2011 rookie class
First-round WR Julio Jones (No. 6 overall) — Jones looks, plays and works like a prospect that will become a No. 1 receiver some day, but he's going to complement Roddy White initially. The Falcons are counting on him to make their offense more explosive. He should start from Day One.
Third-round SLB Akeem Dent (No. 91 overall) — Versatile enough to back up at all three linebacker positions, he might fit best on the strong side as a run-stuffer. Dent is strong and will contribute immediately on special teams.
Fifth-round RB Jacquizz Rodgers (No. 145 overall) — The Falcons continued in their quest to become more dynamic on offense by adding a change-of-pace back in Rodgers, who is expected to replace free agent Jerious Norwood. He runs with passion and is very elusive.
Sixth-round PK-P Matt Bosher (No. 192 overall) — Bosher will likely take over for Michael Koenen, a free agent, as the punter and kickoff specialist. He plays with poise and has experience punting, placekicking and kicking off.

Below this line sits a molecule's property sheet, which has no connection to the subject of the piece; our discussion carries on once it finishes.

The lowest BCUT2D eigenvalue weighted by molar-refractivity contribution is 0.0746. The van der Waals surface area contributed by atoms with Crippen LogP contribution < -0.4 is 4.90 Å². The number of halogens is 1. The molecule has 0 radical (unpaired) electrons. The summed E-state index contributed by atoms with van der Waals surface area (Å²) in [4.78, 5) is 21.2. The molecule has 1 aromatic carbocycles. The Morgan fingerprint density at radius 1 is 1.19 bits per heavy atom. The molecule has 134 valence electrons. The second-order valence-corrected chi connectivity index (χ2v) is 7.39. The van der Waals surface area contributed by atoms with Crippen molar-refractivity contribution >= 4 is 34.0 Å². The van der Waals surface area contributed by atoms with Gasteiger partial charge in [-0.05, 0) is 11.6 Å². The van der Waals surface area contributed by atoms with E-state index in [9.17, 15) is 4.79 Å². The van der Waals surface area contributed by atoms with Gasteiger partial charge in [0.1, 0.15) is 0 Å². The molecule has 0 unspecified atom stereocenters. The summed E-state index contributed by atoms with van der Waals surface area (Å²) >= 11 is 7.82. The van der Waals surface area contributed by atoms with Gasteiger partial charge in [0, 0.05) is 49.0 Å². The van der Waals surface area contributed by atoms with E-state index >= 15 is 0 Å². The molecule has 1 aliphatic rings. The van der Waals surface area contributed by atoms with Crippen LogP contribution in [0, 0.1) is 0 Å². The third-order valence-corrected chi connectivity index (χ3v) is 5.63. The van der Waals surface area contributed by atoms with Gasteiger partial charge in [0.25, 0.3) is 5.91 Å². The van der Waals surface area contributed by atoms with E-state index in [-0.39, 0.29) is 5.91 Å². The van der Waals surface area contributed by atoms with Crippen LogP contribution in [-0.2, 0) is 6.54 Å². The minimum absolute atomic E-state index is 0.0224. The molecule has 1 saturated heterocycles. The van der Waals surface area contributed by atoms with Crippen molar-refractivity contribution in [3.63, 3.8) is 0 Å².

Seventh-round OG Andrew Jackson (No. 210 overall) — Atlanta likes scrappy, tough-minded players up front, and Jackson fits the bill. He'll serve as a backup at both guard spots.
Seventh-round DE Cliff Matthews (No. 230 overall) — GM Thomas Dimitroff said the Falcons will need to refine Matthews' pass-rush moves, but they like his relentlessness. He has a motor that doesn't quit. Matthews will need to add strength in the weight room.
Lockout fallout: How impacted will the Falcons be by the work stoppage?
On a scale from 1 to 10 (with 10 being the most significantly impacted), the Falcons rate a three. This isn't an old team, but there is good veteran leadership on both sides of the ball and they've had the same coordinators since head coach Mike Smith took over in 2008. There's consistency throughout the coaching staff — the only significant change is Bob Bratkowski, who replaces Bill Musgrave as quarterbacks coach — and there shouldn't be many starting jobs up for grabs. There is no doubt that Matt Ryan would like to start getting to know Julio Jones sooner rather than later, though, and the two would benefit from working together in structured practice sessions.